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In January of 2013, Shell Canada allegedly spilled “flare liquids”, similar to gasoline, from its refinery in Sarnia. People in a nearby First Nation (often affected by Chemical Valley spills) experienced odours, irritation and illness. After waiting until the end of the two year limitation period, the Ministry of the Environment and Climate Change has charged Shell with “discharging, or causing, or permitting a discharge of a contaminant into the natural environment that caused or was likely to have caused an adverse effect, contrary to the Environmental Protection Act.”

Ecojustice describes the serious effects of the Chemical Valley spill on the nearby First Nation:

The Aamjiwnaang First Nation is located just north of the Shell Canada refinery where the accident happened. On the day in question, staff at the local daycare noticed a strong “rotten egg” smell hours before the spill was reported. Children began to complain of red eyes and sore throats. Daycare staff cancelled plans to take the children outside and, despite it being January in Ontario, shut off the heating in the building to avoid drawing in contaminated air. Those protocols are a response to what is called a “shelter-in-place” advisory. Residents of Aamjiwnaang are all too familiar with shelter-in-place advisories, so daycare staff knew what to do even though no such warning had yet been issued.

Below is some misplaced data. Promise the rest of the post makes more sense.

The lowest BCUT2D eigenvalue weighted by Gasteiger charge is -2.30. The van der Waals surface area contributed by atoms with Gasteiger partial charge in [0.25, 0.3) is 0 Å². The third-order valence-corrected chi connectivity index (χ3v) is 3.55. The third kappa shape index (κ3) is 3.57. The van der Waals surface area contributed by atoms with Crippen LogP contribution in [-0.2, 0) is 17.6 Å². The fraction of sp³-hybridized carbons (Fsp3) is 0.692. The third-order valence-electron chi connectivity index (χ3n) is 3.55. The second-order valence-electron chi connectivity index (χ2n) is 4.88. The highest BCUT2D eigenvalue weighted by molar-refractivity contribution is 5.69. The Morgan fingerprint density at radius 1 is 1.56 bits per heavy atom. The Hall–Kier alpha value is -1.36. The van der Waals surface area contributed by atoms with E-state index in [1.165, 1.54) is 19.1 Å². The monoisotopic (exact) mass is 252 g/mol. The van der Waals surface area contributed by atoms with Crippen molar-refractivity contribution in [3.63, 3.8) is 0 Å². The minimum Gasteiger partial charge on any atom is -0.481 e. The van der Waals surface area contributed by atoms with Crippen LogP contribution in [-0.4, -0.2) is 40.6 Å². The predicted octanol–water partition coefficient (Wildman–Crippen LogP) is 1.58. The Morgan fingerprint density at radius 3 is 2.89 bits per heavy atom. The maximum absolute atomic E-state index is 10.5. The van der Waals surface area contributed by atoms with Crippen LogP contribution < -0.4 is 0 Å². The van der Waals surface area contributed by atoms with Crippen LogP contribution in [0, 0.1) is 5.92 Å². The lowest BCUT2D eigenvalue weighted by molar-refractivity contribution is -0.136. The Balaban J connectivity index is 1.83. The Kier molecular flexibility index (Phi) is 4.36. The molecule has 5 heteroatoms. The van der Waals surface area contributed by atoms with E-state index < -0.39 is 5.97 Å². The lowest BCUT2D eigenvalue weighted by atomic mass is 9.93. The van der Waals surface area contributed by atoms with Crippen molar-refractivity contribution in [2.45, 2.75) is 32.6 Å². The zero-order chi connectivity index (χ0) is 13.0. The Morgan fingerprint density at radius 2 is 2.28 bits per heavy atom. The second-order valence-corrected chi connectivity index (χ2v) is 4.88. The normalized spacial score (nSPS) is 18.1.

According to the information provided to Ada [a community member working with Ecojustice] the spill was reported by Shell at 1:50 pm, more than two hours after the daycare staff and other residents began taking action. A shelter-in-place advisory went out, although it did not immediately include Aamjiwnaang.  The emergency sirens used to warn residents of Aamjiwnaang when accidents happen at one of the refineries or other industrial facilities in the area didn’t sound until more than an hour after the spill was reported and long after people began to notice the smell and experience physical symptoms.

Air quality testing, conducted more than five hours after the smell was detected, found elevated levels of chemicals associated with petroleum refining around the community including the known human carcinogen benzene which was at a particularly high level near the daycare. In the wake of the incident, residents reported health effects to the local health centre including headaches, nausea, shortness of breath and skin irritation. The acute effects are troubling, but even scarier for many residents are the poorly understood long-term effects of repeated exposure to dangerous chemicals over a lifetime.

The first court appearance will be on February 13, 2015.

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